Wednesday, April 02, 2008

Cry-Baby (Or "What I Become When A Musical Doesn't Have A Story")

Despite the brouhaha-inducing potential of making critical commentary before a show has opened, I feel that there are instances when protocol can be broken. In a struggling economy where our hard-earned dollar can be spent on any number of stellar shows currently running on Broadway, I feel fair warning is justified. Besides, if Michael Riedel can do it, why can’t I?

The musical adaptation of
John Waters’ 1990 film Cry-Baby, currently in week three of a six-week preview cycle, has been highly anticipated by fans of his films and/or its Tony and Olivier Award-winning predecessor Hairspray. While I enjoyed Hairspray, I don’t know if I would have feverishly pursued the ticket to Cry-Baby based solely Hairspray's success. Were it not for the coinciding opportunity to meet fellow theatre bloggers, I probably would not have seen Waters’ sophomore Broadway offering. But I did – and I wasn’t crazy about it.

Set against the backdrop of 1954 Baltimore, Cry-Baby tells the tale of bad boy Wade “Cry-Baby” Walker and the mutual attraction he has with good girl Allison Vernon-Williams. Oft compared to
Grease, this musical lacks focus and, more importantly, a compelling story. Unlike Hairspray’s very serious subplot of racial equality, Cry-Baby struggles to find a single story arc, let alone one or more B stories.

Despite this critical flaw, every effort is made to provide an entertaining piece of musical theatre.
Schlesinger and Javerbaum’s score, bouncy but forgettable, serves as the footing for intermittently clever lyrics and Rob Ashford’s choreography, which is arguably the best element of the show. Mark O’Donnell and Thomas Meehan’s book is chock full of one-liners/groaners but none so clever that I will be quoting Cry-Baby anytime soon.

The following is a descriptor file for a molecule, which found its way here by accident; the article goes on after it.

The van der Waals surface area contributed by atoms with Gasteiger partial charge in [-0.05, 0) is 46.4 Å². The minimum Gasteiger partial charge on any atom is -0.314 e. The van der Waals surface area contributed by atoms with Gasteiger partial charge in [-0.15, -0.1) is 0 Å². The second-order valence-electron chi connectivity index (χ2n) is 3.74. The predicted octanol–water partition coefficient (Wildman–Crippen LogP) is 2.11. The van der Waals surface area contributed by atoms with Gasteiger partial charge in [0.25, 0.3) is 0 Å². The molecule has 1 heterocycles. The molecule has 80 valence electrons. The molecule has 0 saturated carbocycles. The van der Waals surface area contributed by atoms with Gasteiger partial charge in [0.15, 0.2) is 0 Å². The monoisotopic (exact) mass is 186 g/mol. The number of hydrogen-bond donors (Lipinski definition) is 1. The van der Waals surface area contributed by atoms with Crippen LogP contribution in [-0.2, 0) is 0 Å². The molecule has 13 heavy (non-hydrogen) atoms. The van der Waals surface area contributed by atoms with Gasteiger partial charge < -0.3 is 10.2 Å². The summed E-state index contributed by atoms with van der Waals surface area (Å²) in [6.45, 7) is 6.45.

Admittedly, I was pulling for newcomer
James Snyder, whose work I’ve enjoyed immensely on the definitive recording of bare: the musical. While he does an admirable job with the title role, I wouldn’t say that I was blown away. I fault the material in this particular case, not the performer. But I might be a little biased…

The remainder of the cast also performs admirably, pumping every ounce of their energy into the production, but to no great avail.
Elizabeth Stanley, most noted for her turn as April in the recent revival of Company, is charming and Harriet Harris is well-cast as the Donna Reed-esque grandmother. However, both roles do the corresponding talent a disservice. In fact, the only character that truly stands out is Alli Mauzey’s Lenora, whose “Screw Loose” is a highlight of the show.

All in all, Cry-Baby is entertaining, in a fluffy, “
thank God I paid half-price for that” sort of way. From what I understand, the last two weeks of previews have put Cry-Baby through several changes. Judging from John Waters’ post-show appearance at Angus McIndoe with notebook in hand, I’m certain more are to come. And maybe those changes will help see Cry-Baby through the summer months. Maybe.

1 comment:

Tamra said...

What? no mention of Hanke?

how sad!

not my favorite show for sure!